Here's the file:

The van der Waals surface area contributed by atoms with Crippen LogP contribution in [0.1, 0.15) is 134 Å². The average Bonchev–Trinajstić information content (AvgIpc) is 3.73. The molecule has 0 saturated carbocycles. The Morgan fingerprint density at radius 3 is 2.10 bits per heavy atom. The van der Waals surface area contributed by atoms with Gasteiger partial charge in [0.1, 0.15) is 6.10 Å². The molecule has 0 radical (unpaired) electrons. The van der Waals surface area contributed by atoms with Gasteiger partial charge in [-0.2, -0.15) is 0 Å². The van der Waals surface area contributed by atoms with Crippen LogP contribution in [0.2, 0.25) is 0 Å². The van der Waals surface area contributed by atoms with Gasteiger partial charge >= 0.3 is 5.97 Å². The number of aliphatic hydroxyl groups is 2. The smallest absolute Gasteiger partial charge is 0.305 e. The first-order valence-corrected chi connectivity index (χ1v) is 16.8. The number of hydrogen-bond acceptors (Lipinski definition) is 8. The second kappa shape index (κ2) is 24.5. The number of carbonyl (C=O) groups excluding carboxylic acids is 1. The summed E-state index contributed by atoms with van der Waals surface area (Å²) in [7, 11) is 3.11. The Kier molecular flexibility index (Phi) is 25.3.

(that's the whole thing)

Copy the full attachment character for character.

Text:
The van der Waals surface area contributed by atoms with Crippen LogP contribution in [0.1, 0.15) is 134 Å². The average Bonchev–Trinajstić information content (AvgIpc) is 3.73. The molecule has 0 saturated carbocycles. The Morgan fingerprint density at radius 3 is 2.10 bits per heavy atom. The van der Waals surface area contributed by atoms with Gasteiger partial charge in [0.1, 0.15) is 6.10 Å². The molecule has 0 radical (unpaired) electrons. The van der Waals surface area contributed by atoms with Gasteiger partial charge in [-0.2, -0.15) is 0 Å². The van der Waals surface area contributed by atoms with Crippen LogP contribution in [0.2, 0.25) is 0 Å². The van der Waals surface area contributed by atoms with Gasteiger partial charge >= 0.3 is 5.97 Å². The number of aliphatic hydroxyl groups is 2. The smallest absolute Gasteiger partial charge is 0.305 e. The first-order valence-corrected chi connectivity index (χ1v) is 16.8. The number of hydrogen-bond acceptors (Lipinski definition) is 8. The second kappa shape index (κ2) is 24.5. The number of carbonyl (C=O) groups excluding carboxylic acids is 1. The summed E-state index contributed by atoms with van der Waals surface area (Å²) in [7, 11) is 3.11. The Kier molecular flexibility index (Phi) is 25.3.